Low relative skeletal muscle mass indicative of sarcopenia is associated with elevations in serum uric acid levels: Findings from NHANES III

Kristine M. Beavers, Daniel P. Beavers, Monica C. Serra, Rodney G. Bowden, R. L. Wilson

Research output: Contribution to journalArticlepeer-review

46 Scopus citations


Background: Sarcopenia may be related to increases in reactive oxygen species formation and inflammation, both of which are associated with elevations in serum uric acid. Objective: To test the hypothesis that a reduced skeletal muscle mass index, indicative of sarcopenia, is related to elevations in uric acid. Design: Cross-sectional analysis of nationally representative data. Setting: Third National Health and Nutrition Examination Survey, 1988-1994. Patients: 7544 men and women 40 years of age and older who had uric acid, skeletal muscle mass, and select covariate information. Measurements: Skeletal muscle mass assessment was based on a previously published equation including height, BIA-resistance, gender, and age. Absolute skeletal muscle mass was calculated for all study population individuals and compared against the sex-specific mean for younger adults. Serum uric acid data were gathered from the NHANES laboratory file. Results: A logistic regression analysis revealed that elevations in serum uric acid are significantly related to sarcopenia status. For every unit (mg/dL) increase in uric acid, the odds ratio of manifesting a skeletal muscle mass index at least one standard deviation below the reference mean was 1.12. Participants in the highest grouping (>8 mg/dL) of serum uric acid concentration had 2.0 times the odds of manifesting sarcopenia compared to the lowest grouping (<6 mg/dL) (p<0.01) after adjusting for the additional covariates. Limitations: This study design was limited in its cross-sectional nature. Potential selection, measurement, and recall bias may have occurred, and methodology used to classify sarcopenia status based on skeletal muscle mass index is not validated. Conclusion: This observation provides support for the theory that elevations in uric acid may lead to sarcopenia, although the proposed mechanism needs further experimental support.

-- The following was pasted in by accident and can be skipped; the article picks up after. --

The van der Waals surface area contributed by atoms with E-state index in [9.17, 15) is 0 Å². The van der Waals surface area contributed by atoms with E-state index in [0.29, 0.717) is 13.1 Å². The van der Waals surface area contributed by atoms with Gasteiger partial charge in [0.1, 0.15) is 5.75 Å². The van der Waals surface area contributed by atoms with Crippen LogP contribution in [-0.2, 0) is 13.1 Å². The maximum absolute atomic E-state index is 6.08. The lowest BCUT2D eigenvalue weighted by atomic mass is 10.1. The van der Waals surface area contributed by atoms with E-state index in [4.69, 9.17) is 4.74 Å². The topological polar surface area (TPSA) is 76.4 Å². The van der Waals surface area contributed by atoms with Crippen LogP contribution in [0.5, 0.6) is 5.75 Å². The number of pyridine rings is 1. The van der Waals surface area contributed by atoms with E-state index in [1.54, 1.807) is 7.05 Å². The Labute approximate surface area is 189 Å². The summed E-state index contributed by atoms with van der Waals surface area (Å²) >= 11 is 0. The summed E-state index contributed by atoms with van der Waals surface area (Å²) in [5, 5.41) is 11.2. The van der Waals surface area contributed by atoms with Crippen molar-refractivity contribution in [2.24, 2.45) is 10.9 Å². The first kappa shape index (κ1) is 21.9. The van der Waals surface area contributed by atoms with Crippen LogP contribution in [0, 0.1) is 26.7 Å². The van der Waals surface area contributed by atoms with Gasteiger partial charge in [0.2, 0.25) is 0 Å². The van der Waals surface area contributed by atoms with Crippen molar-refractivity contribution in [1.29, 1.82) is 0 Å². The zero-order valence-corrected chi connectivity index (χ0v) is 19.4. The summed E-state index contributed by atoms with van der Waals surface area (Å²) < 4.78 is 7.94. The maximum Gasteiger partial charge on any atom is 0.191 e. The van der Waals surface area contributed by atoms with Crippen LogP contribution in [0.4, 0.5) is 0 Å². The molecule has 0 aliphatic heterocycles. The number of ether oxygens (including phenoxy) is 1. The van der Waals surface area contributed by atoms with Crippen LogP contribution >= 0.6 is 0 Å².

Original languageEnglish (US)
Pages (from-to)177-182
Number of pages6
JournalJournal of Nutrition, Health and Aging
Issue number3
StatePublished - Mar 2009
Externally publishedYes


  • Aging
  • Reactive oxygen species
  • Sarcopenia
  • Uric acid

ASJC Scopus subject areas

  • Medicine (miscellaneous)
  • Nutrition and Dietetics
  • Geriatrics and Gerontology


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